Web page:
A study conducted by NHTSA revealed that texting while driving, whether sending or receiving a text, draws vision away from the road for 4.6 seconds. That seems like just a moment. Perhaps you feel quite confident that you can look away from the road for a mere five seconds and still maintain safe operation of your vehicle.


Nevertheless, did you know that if you are driving “blind” at 55 mph, in 4.6 seconds you will travel the full length of a football field?


That’s pretty sobering.


In 4.6 seconds, a child could run into the road. A biker could lose control and fall into the path of your vehicle. A light could turn red while you keep going. A pedestrian could step off a curb.


Your whole life could change. In 4.6 seconds, your life—or someone else’s—could be over.


You can find more “Driving While InTEXTicated” statistics in an excellent infographic at this link:


Preventive Action


Many high schools and other private and federal agencies around the country are seeking ways to educate people about the dangers of texting while driving.


Lancaster Online and the Palm Beach Post report the use of driving simulators at Manheim Central High School in Pennsylvania, and West Boca Raton High School in Florida, to demonstrate for students the true difficulty of operating a vehicle while texting. The participants at both schools thought it would be easy but discovered that if those simulated conditions were live, they would have caused serious, if not fatal, accidents.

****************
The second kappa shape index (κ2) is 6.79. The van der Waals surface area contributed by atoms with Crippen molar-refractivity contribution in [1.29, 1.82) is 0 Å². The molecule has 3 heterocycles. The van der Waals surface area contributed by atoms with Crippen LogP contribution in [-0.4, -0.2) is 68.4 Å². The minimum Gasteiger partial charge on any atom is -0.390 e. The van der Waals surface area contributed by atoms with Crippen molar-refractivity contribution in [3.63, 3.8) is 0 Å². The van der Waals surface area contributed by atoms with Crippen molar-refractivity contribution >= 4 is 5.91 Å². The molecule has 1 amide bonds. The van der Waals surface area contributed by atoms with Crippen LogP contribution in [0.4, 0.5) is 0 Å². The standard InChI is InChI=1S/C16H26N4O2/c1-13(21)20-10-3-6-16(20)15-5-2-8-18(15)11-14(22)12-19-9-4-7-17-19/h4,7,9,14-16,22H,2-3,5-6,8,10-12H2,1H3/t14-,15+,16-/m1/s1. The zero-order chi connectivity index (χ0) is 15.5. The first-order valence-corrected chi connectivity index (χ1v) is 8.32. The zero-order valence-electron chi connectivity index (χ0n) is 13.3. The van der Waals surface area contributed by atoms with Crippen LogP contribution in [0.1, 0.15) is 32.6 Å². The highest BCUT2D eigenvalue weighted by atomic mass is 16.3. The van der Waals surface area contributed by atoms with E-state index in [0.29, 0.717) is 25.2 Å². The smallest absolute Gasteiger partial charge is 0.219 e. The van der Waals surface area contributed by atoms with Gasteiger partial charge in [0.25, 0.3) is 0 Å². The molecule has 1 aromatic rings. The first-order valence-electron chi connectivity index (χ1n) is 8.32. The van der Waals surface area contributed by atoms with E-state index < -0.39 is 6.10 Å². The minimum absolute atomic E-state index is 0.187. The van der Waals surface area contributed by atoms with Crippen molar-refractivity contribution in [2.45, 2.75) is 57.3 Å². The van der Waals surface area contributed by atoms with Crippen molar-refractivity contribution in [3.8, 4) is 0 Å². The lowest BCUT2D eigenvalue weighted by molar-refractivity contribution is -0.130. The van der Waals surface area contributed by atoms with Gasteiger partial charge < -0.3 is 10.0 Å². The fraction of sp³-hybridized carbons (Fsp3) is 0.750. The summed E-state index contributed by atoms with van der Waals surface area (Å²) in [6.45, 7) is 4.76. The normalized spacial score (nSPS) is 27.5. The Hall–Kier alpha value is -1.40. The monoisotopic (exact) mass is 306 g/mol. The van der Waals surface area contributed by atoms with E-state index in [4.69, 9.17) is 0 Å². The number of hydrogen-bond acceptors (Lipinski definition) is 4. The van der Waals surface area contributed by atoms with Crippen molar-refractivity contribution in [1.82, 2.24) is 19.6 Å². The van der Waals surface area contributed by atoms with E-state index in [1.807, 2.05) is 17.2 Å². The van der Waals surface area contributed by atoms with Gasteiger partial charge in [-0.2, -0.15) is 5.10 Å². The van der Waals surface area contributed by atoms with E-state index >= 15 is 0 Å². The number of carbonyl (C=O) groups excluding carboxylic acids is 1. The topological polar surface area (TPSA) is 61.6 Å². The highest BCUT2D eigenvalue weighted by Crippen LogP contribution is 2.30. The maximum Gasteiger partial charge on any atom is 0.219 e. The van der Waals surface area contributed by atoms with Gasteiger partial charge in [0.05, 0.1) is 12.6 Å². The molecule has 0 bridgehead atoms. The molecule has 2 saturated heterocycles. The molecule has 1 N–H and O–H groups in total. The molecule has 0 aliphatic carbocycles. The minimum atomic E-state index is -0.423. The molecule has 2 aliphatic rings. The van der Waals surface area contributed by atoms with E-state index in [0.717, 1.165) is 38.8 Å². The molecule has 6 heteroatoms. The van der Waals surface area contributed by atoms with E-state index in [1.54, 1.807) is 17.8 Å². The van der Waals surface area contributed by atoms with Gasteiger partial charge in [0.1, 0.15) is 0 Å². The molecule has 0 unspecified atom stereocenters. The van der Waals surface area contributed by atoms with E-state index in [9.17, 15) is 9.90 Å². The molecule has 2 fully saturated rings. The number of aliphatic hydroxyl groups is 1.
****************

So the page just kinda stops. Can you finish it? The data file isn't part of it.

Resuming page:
AT&T’s don’t-text-and-drive campaign tagline is: “It Can Wait.” Click the “Videos” link on AT&T’s campaign site ( to watch compelling stories from survivors and family members who texted some simple message, a word or two that could have waited, and their lives were changed forever.


Get Involved


A teacher at NDSU gave each of her interns in the Sanford Respiratory Care Program a task. They were to hand out a number of “Don’t Drive InTXTicated” wristbands to their coworkers to discourage texting while driving.


One student gave them out to her PM shift coworkers, along with a card she had typed up with some statistics related to driving incidents. The cards were meant to be carried by the participants in their vehicle, handbag, or wallet, as a constant reminder of their pledge to not “drive & text.” They are proudly sporting their wristbands and carrying their reminder cards!



Texting while driving is a serious problem. 100,000 crashes each year involve texting at the wheel. Try to think of ways you can start a pledge-based don’t-text-and-drive campaign in your community, among your co-workers, and with your friends. Your “Don’t Drive InTXTicated” campaign could save a life. If just one person makes the pledge, your campaign will be a success!


Dick Nelson, CEO of MARCO Promotional Products, has worked in the industry for nearly 30 years. Dick has never thought of his work as work, but rather as an intriguing place to spend his working hours. Away from the workplace, he enjoys playing golf, much of the time with his wife, and spending time with his children and grandchildren when he can.